Miss this show at your own expense – it is musical storytelling at the highest level.
by Stephen Mosher Sep. 22, 2022
When I was a kid, I loved television variety specials. Sometimes they were big cast variety programs like the TV shows of Sonny and Cher, The Captain and Tennille, or The Carol Burnett Show, and that was great, but what I really loved were the TV specials that were single star-centric. Because I grew up in Europe I had a lot of different outlets for seeing such programs because European television stations seemed to have access to lots of older specials that had sort of circulated out of rotation on American TV, and that is where I caught TV specials from the Sixties (Carol Channing and Pearl Bailey On Broadway) and the Seventies (Shirley MacLaine The Gypsy In My Soul) and the Eighties (Lynda Carter Street Life), as well as episodes of the original TV variety programs like The Judy Garland Show, The Julie Andrews Show, hour-long specials by pop star Helen Reddy and French chanteuse Mireille Mathieu, and TV appearances by Charles Aznavour and Liza Minnelli. These programs were like a tonic to me, like nectar, like manna from heaven, and it was through the viewing of programming like this that I learned about the true nature of storytelling through musical monology: this is where I, first, learned that it was about more than just standing up there and singing the notes – it was about the artist immersing their self into all the parts of the composition, from the lyrics, to the notes, to the treatments.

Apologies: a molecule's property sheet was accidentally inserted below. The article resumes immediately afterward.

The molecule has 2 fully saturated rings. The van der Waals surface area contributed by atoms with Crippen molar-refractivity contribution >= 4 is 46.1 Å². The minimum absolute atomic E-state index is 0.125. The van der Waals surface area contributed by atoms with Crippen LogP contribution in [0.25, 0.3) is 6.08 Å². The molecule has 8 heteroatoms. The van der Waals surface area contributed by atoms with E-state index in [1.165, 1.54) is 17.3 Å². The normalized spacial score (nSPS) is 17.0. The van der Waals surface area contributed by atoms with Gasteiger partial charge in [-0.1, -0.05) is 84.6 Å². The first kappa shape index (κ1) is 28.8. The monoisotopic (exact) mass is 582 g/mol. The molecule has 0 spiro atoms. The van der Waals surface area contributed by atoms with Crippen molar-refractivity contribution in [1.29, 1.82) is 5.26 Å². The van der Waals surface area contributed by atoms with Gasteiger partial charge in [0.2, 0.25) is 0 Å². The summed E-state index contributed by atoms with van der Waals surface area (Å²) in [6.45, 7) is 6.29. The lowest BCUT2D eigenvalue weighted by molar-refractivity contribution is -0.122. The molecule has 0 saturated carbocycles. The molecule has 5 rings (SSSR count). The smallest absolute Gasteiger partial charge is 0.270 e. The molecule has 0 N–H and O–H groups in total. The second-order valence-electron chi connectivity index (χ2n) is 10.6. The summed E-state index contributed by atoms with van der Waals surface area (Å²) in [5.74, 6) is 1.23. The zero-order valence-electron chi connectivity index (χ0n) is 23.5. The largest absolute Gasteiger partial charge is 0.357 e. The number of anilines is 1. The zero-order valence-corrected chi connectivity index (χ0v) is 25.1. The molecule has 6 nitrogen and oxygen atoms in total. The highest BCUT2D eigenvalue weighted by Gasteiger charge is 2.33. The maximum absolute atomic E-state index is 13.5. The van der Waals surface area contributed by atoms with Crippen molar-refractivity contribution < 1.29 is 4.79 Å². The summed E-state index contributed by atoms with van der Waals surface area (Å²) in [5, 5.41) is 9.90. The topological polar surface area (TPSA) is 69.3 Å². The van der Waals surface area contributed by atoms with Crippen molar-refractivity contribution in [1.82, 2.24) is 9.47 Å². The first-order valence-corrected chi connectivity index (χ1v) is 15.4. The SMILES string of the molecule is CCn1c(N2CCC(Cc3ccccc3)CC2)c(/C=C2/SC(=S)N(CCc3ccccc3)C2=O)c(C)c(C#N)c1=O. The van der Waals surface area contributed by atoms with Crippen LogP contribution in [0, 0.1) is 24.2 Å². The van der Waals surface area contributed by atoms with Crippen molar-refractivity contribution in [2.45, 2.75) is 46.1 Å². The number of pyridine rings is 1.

Although they are availalbe and can be found, nobody needs to YouTube any of those TV specials to get that lesson today. There is a prime example of musical storytelling available to any New Yorker who wants to leave their home and go out for a night of impeccable entertainment, and it exists in the person of Amy Beth Williams, who opened her show GREAT LADIES, GREAT SONGS last night at Don’t Tell Mama.
Great Ladies, Great Songs had a debut back in 2018 and would have moved forward into future cabaret seasons, but Amy Beth Williams tends to keep an arsenal of shows at the ready, and there were wonderful distractions from MEET ME AT THE BAR, A BEAUTIFUL MYSTERY, and A THOUSAND BEAUTIFUL THINGS, to say nothing of the lockdown and shutdown that kept clubs empty for over a year. Now, only a few months after winning the cabaret industry’s top prize for nightclub singers, Amy Beth Williams has dusted off Great Ladies, Great Songs so that she can spend a little more time with this show, and so that her fans and admirers (and new, will-be fans and admirers) can get a glimpse at what perfection in performance looks like.